During the 2018 election campaign, one of Coun. Cathy Jewett's biggest priorities was increasing transparency and a focus on good governance.

Shortly into the term, she got a chance to spearhead those causes directly as the chair of the newly formed Governance Committee.

The committee "got off to a really good start," Jewett says, looking at things it wants to accomplish, what the community is saying, and best practices in other municipalities.

"What we do want to know is what can we do better, so if there is feedback, we'd like to hear it, if there's a best practice out there, we should be aware of it, and staff is currently looking into that," she says.

"I think that we have to appreciate the things that we're doing well, but always realize that we can be doing it better, and that's what we want to do. That's what we want to accomplish with this governance committee—it's not merely checking the boxes, but being able to do that outreach. Public engagement is a huge part of this."

While the RMOW hosts many open houses to hear from the community, they often attract "the usual suspects," Jewett adds.

"How can we change that? How can we engage other parts of not only our residents, but also our second homeowners?" she says.

"It's really important to us that we make these conversations achieve what we're setting out to do, and that is to get the input to come up with a better policy, a better project or a better initiative."

As for when the committee will produce some tangible changes, Jewett couldn't commit, saying it's still in the research phase.

"It's not something that, unfortunately, we can change overnight," she says.

"But if we did do it overnight, it might not be as thorough or well thought out."


One year into her second term, Coun. Jen Ford has found her footing.

"I think we've been busier ... Second term, you kinda go into it with stronger feet under you, if that makes sense, so I'm not like, whirlwind, holy smokes, what truck just hit me, feeling like I did after the first nine months of the last term," she says.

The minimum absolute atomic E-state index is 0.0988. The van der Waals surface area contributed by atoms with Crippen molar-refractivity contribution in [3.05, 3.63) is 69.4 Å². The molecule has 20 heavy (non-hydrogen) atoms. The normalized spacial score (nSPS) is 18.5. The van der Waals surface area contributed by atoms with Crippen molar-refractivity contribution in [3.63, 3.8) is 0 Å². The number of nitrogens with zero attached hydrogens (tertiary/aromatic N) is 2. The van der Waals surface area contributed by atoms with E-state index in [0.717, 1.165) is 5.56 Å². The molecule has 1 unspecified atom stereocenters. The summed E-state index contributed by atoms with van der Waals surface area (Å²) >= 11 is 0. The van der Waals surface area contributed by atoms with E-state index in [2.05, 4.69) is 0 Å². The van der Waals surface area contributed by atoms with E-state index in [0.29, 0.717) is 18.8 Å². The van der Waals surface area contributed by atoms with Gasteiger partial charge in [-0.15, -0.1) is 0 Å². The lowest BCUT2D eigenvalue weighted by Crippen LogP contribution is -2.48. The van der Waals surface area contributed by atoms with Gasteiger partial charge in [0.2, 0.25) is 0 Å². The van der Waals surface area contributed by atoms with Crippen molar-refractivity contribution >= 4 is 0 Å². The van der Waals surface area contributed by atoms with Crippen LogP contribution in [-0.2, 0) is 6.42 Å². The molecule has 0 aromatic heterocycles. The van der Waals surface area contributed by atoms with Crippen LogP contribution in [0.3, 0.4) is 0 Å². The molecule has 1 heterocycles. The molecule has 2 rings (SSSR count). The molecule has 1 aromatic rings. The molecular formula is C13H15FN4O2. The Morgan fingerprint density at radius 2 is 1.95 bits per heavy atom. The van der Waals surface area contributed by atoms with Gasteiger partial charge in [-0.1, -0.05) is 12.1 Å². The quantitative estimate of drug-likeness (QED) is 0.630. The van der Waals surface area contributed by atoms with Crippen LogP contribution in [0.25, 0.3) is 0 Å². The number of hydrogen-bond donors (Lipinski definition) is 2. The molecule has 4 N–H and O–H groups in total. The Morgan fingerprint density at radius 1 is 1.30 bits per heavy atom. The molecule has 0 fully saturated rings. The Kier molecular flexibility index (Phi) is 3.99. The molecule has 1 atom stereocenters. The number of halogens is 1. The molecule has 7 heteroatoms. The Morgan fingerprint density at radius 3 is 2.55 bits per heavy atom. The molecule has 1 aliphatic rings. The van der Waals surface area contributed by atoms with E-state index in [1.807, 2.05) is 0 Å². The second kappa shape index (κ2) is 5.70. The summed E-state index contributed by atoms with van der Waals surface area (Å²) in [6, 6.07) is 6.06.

"I feel like I'm better prepared, I'm continuing the work that we were doing rather than starting from scratch."

Much of Ford's recent focus has been on finding childcare solutions for Whistler.

The Whistler Waldorf School adding 16 daycare spaces is "a huge win for the community," she says.

"For me personally, it's something I advocated hard for [in] the years before I was elected, and then through the last term, and so I certainly am pleased to see that they're finding success through the provincial programs and the funding that's been made available."

A September stakeholder meeting with daycare and childcare providers was "really well attended," she adds.

The meeting consisted of the RMOW planning team and the Whistler Centre for Sustainability discussing a grant for a space-needs assessment with stakeholders.

Two surveys have been issued—one for families and one for providers—to find out where the gaps are.

"We did sort of a roundtable at the end [of the meeting, talking about] what are the successes, and I think no surprise, our No. 1 challenge has been staffing, finding qualified people, housing those qualified people and retaining those qualified people," she says.

"That has been one of the biggest challenges, but it was really nice to hear from many of the providers that they've collaborated together."

Another big piece she's been working on is healthcare, she adds.

"There's been a lot of work understanding what that need is—is the healthcare centre meeting the needs? Do they need an expansion? What are the challenges they're facing as far as staffing and retaining doctors?" she says.

"We're hearing from our seniors, we're hearing from young families that they can't find family doctors, and then other needs like further levels of care."

There's a "somewhat informal" working group discussing these and other healthcare challenges, Ford says, but it's "too soon to tell" when we might see some tangible results.


Shortly after the election, Coun. Ralph Forsyth told Pique he wanted to dig deeper into the finances of the $6.8-million Gateway Loop project.

In his new role overseeing the Finance and Audit portfolio, he had a chance to do just that.

"I would say that there's no smoking gun. Certainly nothing wrong was done, and I don't think that it was any ineptness on the part of the staff, either," Forsyth says.

"And trust me ... I wanted to find a smoking gun; to say 'Here's the goddamn problem' and come out and be the hero with the hide of whoever was responsible. But I have not, sadly," he adds with a laugh.

"I will not be the hero today."

The fact of the matter is that the project's price tag—while it did increase from its original estimate of $3.8 million or so—was approved by council at every step of the way.

In an August media briefing about the project, general manager of infrastructure James Hallisey explained in more detail why the cost was as big as it was.

The $1-million landscaping costs included all the paving stones, Hallisey said, which were chosen to match the village feel (the design also changed through the tendering process—adding more grass and using a slightly thinner stone—to reduce the costs).

The design itself was twice approved by the municipal Advisory Design Panel, and presented to the public at an open house in early 2014.